The US President uses a pardon to ease the punishment of a crime committed by someone or a body. The pardon has changed considerably since its beginning of the original definition specified by the Constitution. The President can only pardon for crimes against laws that are directly under his authority as a chief executive.
Early Uses of the Pardon
The model of US pardon is inspired from the English system. An English king had the authority and royal freedom to pardon almost every type of crime committed against the Crown.
The makers of US Constitution took incorporated this definition and their version into this document. The section they included extended an important quantity of power to the President to grant pardons and amnesty for criminal offenses except for cases of impeachment.
The first case involving the presidential pardon involved President George Washington who used it to repress 1974s Whiskey Rebellion. American colonials had strongly disagreed with the whiskey tax rebelling against it. The disruptive rebellion was crushed by the government troops. Later, some of the participants of the rebellion were pardoned by the President.
The first major case using presidential pardon made a history in 1866. The court case took place when Andrew Johnson was the acting president. While waiting for the trial regarding the crimes he had committed in the Civil War, President Johnson was asked by Alexander Hamilton Garland for a pardon. The President granted him a pardon after reviewing the case. The pardon later became an example of the scope of pardon and the legal effects on people who request for pardons.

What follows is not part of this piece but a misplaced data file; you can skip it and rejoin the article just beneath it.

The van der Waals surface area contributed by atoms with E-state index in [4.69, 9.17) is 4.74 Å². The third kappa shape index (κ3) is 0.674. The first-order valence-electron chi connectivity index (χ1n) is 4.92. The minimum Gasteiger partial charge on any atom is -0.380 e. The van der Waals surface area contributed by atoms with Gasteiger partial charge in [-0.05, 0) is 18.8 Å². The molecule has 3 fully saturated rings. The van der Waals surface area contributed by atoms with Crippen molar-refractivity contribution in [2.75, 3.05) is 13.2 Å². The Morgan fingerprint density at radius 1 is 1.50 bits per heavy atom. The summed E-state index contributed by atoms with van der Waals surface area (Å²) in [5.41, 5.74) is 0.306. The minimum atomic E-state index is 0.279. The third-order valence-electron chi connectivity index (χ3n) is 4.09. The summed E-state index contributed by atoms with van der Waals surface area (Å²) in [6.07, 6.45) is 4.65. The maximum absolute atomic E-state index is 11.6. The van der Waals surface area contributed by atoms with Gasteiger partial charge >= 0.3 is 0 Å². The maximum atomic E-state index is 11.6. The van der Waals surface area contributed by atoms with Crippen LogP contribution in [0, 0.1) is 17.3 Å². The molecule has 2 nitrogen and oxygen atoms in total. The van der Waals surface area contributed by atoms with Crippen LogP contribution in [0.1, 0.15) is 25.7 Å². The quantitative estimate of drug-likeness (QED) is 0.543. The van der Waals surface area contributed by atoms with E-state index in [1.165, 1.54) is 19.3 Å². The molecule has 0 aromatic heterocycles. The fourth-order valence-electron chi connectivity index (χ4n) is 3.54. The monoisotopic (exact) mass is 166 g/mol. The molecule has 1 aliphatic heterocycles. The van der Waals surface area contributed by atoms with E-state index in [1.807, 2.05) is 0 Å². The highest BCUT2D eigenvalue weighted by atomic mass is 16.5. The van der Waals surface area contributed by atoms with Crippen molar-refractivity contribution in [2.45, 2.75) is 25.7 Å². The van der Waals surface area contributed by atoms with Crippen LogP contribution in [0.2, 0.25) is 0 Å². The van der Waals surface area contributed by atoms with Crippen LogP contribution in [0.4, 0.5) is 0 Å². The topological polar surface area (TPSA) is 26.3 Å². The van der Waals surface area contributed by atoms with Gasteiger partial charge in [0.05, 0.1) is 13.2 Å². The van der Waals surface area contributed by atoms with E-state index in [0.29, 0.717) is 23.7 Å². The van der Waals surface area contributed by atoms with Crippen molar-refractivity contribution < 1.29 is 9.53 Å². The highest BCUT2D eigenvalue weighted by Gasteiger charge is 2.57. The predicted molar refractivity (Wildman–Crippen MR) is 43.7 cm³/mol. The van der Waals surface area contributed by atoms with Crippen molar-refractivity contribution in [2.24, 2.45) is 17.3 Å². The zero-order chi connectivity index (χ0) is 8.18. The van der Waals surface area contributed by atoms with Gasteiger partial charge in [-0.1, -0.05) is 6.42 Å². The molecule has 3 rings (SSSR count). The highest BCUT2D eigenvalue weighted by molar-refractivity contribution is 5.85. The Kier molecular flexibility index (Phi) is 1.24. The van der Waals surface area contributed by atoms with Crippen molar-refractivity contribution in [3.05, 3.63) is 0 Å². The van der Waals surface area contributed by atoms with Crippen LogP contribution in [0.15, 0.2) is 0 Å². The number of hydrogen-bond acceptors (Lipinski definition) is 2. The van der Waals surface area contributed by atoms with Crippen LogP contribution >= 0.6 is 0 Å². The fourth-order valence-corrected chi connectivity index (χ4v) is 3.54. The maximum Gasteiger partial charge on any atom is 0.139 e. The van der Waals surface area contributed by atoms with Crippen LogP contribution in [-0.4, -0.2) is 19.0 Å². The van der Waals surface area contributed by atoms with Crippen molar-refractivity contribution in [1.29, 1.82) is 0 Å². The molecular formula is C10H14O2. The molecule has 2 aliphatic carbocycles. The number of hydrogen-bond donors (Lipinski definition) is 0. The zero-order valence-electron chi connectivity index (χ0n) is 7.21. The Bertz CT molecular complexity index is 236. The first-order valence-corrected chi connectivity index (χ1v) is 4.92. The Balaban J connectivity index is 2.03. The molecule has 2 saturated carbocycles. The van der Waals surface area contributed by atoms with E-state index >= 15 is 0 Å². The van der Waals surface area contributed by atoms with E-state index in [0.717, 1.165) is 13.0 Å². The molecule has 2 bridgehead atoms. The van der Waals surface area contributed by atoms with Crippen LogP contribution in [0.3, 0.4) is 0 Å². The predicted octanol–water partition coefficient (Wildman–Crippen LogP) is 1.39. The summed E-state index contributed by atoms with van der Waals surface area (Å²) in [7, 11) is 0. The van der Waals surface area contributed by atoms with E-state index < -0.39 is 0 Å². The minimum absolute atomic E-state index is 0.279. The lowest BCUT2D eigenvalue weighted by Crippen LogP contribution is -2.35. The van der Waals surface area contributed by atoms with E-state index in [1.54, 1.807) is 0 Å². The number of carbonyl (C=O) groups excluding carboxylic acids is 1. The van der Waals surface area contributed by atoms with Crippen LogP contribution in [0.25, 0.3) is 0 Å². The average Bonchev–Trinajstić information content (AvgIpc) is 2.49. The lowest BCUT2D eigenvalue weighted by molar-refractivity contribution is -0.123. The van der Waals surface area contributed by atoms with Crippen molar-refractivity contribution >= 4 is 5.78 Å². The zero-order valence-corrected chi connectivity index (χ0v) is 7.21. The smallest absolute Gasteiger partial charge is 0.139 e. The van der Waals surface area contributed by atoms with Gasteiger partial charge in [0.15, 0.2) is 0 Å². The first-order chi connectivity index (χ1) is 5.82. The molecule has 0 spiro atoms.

An Arkansas attorney named Garland used the pardon to continue practice law. When he was banned from practicing by the lawmakers, he appealed for a pardon as a reason to allow him to practice.
The 1865s Test Act required people to take the oath that they never aided the enemies of US. The lawmakers tried to stop Garland from practice because he was a sympathizer of Confederates. Garland insisted that he was pardoned by the president without any trial for crimes he might have committed.
The Supreme Court supported Garland. The reason reaches back to the first definition of pardon; which is that the scope of pardon is unlimited except the cases of impeachment. It was felt by the justices that this covered every crime under the law which could be applied anytime during legal proceedings.
Some pardons are famous. Some recent presidents used their authority to grant prominent public pardons.
In 1977, President Jimmy Carter granted a pardon to all people who avoided military during Vietnam War.
In 1974, President Gerald Ford granted pardon to the former President Richard Nixon for his crimes during his presidential term.